There are a few film makers that are out there doing it right. Making good horror with small budgets and relying on story and scares rather than big budgets and millions of dollars in CGI effects. One of these guys is the UK's Andrew Jones who has two key films coming our way and a host of awesome projects in the fire. We caught up the other day and he was happy to answer my 13 Question Marks of Horror...
1. You’ve seem to come out of nowhere with some very exciting projects, can you tell me a little about yourself and North Bank Entertainment?
I worked on my first fully financed feature film in 2007 as writer and director. It was a good creative experience but ultimately the film didn't get released because of disputes between the numerous producers on the project. So I realised that in order to be in control of the direction of my work I needed to go into producing with my own production company. I gained a bit of experience associate producing and screenwriting on other people's projects before forming North Bank Entertainment in 2010 and making our first film in 2011. Horror has always been my favourite genre and it's never been more mainstream than it is right now so there's a big demand for it. So at the moment North Bank's remit is to produce 2-4 low budget horror films per year for the Home Entertainment markets in the UK and North America.
2.What film or experience first got you into horror?
In my hometown of Swansea in Wales I used to go to a local Video shop with my parents when I was a kid. I was drawn to the evocative VHS covers in the horror section so I would try to convince my parents to let me watch the films. They finally relented and
rented out 'A Nighmare on Elm Street' and 'Friday the 13th' for me. I watched both movies back to back and I felt what mucians must feel when they first hear The Beatles. The films didn't give me nightmares, they gave me dreams. My imagination was fired and although the idea of being a filmmaker seemed like an imposble dream, the seeds were planted and I knew that one day I would make a horror movie.
3.You started off as a one-man show with teenage wasteland in 2006. Was film always your first love?
Definitely. Even when I was five years old I would t through the entire end credits of movies to see who did each job. I loved learning about the mechanics of cinema as well as enjoying the viewing experience. As a child, I would much prefer to stay at home and watch movies than go out. My parents saw that I could handle horror movies so they allowed me to watch them and my childhood was a wonderful journey of cinematic discovery because of that. I'll never forget the feeling of seeing the clasc horror movies for the first time. The old Universal horror films, 1970s Grindhouse flicks, zombie films, creature features, the slasher movies and Video Nasties of the 1980s. Watching those movies as a kid was the best lesson I could have had as a filmmaker because I experienced first hand how movies can sometimes be gnificant enough to change peoples' lives.
4.Can he tell me about that first shoot?
I look back on my first film 'Teenage Wasteland' and I cringe about the technical naivety of it. Visually it looks like a very amateurish movie but the experience of filming it was a great education. I learnt how to direct actors on that movie. I also learnt from the many technical mistakes and that's what you need to do with every film, particularly your early work. If you learn from your mistakes then you can become a better filmmaker. I've progressed a lot nce that first shoot but I still have so much to learn. I think if someone is the same filmmaker, and person, in five years time as they are today then they haven't pushed themselves hard enough to evolve.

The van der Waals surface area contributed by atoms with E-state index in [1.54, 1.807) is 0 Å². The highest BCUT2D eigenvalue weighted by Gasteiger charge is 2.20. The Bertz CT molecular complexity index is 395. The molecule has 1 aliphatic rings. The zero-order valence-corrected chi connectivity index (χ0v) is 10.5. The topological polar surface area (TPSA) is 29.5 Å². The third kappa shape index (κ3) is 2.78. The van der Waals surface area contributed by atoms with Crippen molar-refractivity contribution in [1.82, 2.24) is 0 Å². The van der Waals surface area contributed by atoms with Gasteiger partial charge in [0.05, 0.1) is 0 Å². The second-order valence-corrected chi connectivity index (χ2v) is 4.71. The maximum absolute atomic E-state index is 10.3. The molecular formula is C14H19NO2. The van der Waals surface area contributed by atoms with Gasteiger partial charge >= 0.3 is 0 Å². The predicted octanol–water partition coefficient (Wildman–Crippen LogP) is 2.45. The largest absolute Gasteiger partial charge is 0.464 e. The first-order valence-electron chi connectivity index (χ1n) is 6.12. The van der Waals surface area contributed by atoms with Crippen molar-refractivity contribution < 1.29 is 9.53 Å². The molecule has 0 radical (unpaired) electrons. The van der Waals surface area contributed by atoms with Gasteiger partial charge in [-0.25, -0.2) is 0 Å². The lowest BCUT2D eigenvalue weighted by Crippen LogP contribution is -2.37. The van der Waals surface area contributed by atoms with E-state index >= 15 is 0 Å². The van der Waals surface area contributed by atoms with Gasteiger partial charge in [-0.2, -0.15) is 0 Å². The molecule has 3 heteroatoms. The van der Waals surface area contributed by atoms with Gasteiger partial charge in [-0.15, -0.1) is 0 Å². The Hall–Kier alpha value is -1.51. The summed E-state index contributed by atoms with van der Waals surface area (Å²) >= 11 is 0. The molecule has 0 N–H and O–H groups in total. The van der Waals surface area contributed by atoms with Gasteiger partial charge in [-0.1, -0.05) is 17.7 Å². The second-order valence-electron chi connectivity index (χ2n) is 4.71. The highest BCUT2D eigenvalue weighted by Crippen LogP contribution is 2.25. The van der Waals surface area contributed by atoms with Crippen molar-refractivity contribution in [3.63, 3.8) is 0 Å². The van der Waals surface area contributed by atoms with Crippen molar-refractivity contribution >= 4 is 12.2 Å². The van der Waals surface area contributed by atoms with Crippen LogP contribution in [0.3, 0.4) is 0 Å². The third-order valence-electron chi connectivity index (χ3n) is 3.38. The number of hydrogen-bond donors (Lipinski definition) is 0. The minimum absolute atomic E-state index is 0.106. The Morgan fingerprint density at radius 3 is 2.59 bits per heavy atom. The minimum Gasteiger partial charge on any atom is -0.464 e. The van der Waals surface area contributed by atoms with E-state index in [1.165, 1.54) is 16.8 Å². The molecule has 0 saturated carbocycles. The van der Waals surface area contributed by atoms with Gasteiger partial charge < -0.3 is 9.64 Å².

5.The main challenge for any young filmmaker is finding financing. How do you go about securing your films financing?
I tried to get some bigger budget projects off the ground when I first went into producing. Budgets in the range of £1-3million. That's chicken feed for US studios but in terms of the independent scene in the UK that's a lot of money, particularly when you're trying to raise it without the support of high profile production companies or producers. What I learnt from the process is that no private investor or funding body is going to throw millions at a producer with no track record. You have to prove you can make money for investors before you can secure those kind of budgets.
So I decided to streamline my budgets to the absolute essentials and pitch a low risk investment in films that can compete in the mainstream market but at a quarter of the cost of our competitors. On previous projects I've worked on I noticed how inflated and wasteful the budgets often were. So my goal is to make creatively satisfying and marketable pictures but at a budget level that gives the best posble chance of a healthy profit margin for our investors. If you show financiers that you understand buness and they see you aren't just a flake who doesn't give a shit about the investors once you have their money, then you become someone they want to do buness with.
If your low budget project secures a top distribution deal and makes money then opportunities to do bigger and better movies can become a reality. Look at the big name directors who started out on Roger Corman's low budget exploitation movies before hitting the big time- Francis Ford Coppola, Martin Scorsese etc. New filmmakers should always be prepared to work with whatever they can get and make sacrifices in the short term in order to prosper in the long term. Never wait for someone to hand you multi million budgets because you'll be waiting a long time. Take whatever amount of money you can get and just make movies. Making is always better than Waiting.
6.You secure some native projects including night of the living dead, lent night bloody night, Amityville, and Manson. What steps you take to secure such name projects?